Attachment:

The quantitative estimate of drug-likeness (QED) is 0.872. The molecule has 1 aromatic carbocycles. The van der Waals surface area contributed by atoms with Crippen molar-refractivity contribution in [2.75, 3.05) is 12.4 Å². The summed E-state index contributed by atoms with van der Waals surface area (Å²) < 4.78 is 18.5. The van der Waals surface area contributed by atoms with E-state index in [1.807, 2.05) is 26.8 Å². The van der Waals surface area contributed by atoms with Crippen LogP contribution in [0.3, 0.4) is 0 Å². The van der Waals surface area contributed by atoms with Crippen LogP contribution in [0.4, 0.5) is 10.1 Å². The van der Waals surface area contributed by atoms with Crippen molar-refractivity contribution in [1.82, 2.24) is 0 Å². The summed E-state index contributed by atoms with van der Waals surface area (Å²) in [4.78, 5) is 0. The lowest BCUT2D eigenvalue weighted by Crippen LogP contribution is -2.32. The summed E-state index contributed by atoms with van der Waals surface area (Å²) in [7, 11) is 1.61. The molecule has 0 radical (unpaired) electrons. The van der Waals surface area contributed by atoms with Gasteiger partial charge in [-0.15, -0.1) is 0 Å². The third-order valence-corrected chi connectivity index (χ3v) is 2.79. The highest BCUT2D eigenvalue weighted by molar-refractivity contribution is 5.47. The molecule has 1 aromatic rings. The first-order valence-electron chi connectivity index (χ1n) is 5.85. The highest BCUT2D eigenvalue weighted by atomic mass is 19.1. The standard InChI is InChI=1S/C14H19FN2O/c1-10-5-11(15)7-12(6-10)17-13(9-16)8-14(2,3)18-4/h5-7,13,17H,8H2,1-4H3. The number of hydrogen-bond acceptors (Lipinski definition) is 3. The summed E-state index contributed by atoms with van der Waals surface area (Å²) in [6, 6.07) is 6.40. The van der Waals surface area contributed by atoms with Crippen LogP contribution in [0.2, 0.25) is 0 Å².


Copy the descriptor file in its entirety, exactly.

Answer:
The quantitative estimate of drug-likeness (QED) is 0.872. The molecule has 1 aromatic carbocycles. The van der Waals surface area contributed by atoms with Crippen molar-refractivity contribution in [2.75, 3.05) is 12.4 Å². The summed E-state index contributed by atoms with van der Waals surface area (Å²) < 4.78 is 18.5. The van der Waals surface area contributed by atoms with E-state index in [1.807, 2.05) is 26.8 Å². The van der Waals surface area contributed by atoms with Crippen LogP contribution in [0.3, 0.4) is 0 Å². The van der Waals surface area contributed by atoms with Crippen LogP contribution in [0.4, 0.5) is 10.1 Å². The van der Waals surface area contributed by atoms with Crippen molar-refractivity contribution in [1.82, 2.24) is 0 Å². The summed E-state index contributed by atoms with van der Waals surface area (Å²) in [4.78, 5) is 0. The lowest BCUT2D eigenvalue weighted by Crippen LogP contribution is -2.32. The summed E-state index contributed by atoms with van der Waals surface area (Å²) in [7, 11) is 1.61. The molecule has 0 radical (unpaired) electrons. The van der Waals surface area contributed by atoms with Gasteiger partial charge in [-0.15, -0.1) is 0 Å². The third-order valence-corrected chi connectivity index (χ3v) is 2.79. The highest BCUT2D eigenvalue weighted by molar-refractivity contribution is 5.47. The molecule has 1 aromatic rings. The first-order valence-electron chi connectivity index (χ1n) is 5.85. The highest BCUT2D eigenvalue weighted by atomic mass is 19.1. The standard InChI is InChI=1S/C14H19FN2O/c1-10-5-11(15)7-12(6-10)17-13(9-16)8-14(2,3)18-4/h5-7,13,17H,8H2,1-4H3. The number of hydrogen-bond acceptors (Lipinski definition) is 3. The summed E-state index contributed by atoms with van der Waals surface area (Å²) in [6, 6.07) is 6.40. The van der Waals surface area contributed by atoms with Crippen LogP contribution in [0.2, 0.25) is 0 Å².